The deans of Norwich Cathedral and the Cathedral of St. John the Baptist began meeting over a year ago “to explore ways in which they could improve their links as they wanted to show all faiths the benefits of working together towards a common goal.” The Very Rev. Graham Smith, Norwich Cathedral, said, “The Festival was born out of the desire of our two Cathedrals to work together to the glory of God and in the service of the wider community”
Why does flower theology seem an invitation to ecumenicism? Our friend John Stokes of Mary Gardens has many informed and illuminating things to say on this subject. In our own view, flowers evidence a beautiful and living power that, without trampling on a violet, presides over all.
Tuesday, May 30, 2006
A Tale of Two Valleys—Where Rose Oil is Born
Bulgaria’s big rose festival begins today; work is hard and “conditions” are ideal.
At Karlovo’s rose festival
Kazanlashka roza—the Kazanluk rose of Bulgaria—receives its due over the next several days. Bulgaria’s rose festival comes at harvest time, when this special breed of flower is at peak bloom and ripe with precious attar.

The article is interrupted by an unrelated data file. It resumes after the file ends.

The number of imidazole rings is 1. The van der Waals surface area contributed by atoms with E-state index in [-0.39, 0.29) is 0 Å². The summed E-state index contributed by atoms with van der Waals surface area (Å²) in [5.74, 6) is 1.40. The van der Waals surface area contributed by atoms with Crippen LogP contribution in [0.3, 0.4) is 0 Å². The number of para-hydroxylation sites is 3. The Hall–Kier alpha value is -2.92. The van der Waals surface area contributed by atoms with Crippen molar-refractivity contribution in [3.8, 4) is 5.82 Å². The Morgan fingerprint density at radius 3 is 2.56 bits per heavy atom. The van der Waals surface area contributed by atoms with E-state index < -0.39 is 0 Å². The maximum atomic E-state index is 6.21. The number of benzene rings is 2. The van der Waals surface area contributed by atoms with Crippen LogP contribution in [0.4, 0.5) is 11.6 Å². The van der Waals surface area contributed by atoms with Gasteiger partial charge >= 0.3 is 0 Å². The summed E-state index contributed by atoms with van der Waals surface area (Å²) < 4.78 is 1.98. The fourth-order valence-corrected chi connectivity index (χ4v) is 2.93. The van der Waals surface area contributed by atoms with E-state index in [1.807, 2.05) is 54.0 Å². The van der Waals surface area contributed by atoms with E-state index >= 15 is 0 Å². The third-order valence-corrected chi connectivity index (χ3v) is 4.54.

While the Bulgarians admit their roses are descended from those of Iran, they point out how over four centuries, they’ve made huge improvements, thanks to humid nature and intensive nurture. They call the time-honored techniques of cultivation kesme, a laborious method that involves trenching, the careful relayering of “upper” and “lower” soils, overlapping healthy cuttings, periodic hoeing and shoveling in of “lower” earth, “scarifying the stamped soil” after the harvest, and mounding dirt around the bases of each plant for winter.
The seasoned rose growers here have noticed, “Every five to seven years there occurs a sudden warming during the harvesting time, which hampers gathering, storing and distillation. To avoid the adverse effect of the winds on the rose bushes, (the shrubs) were always planted in hedge-rows,” oriented north/south or northeast/southwest. Formerly, hedges of white roses were planted at the extremities of the field, to protect the more richly scented pinks inside.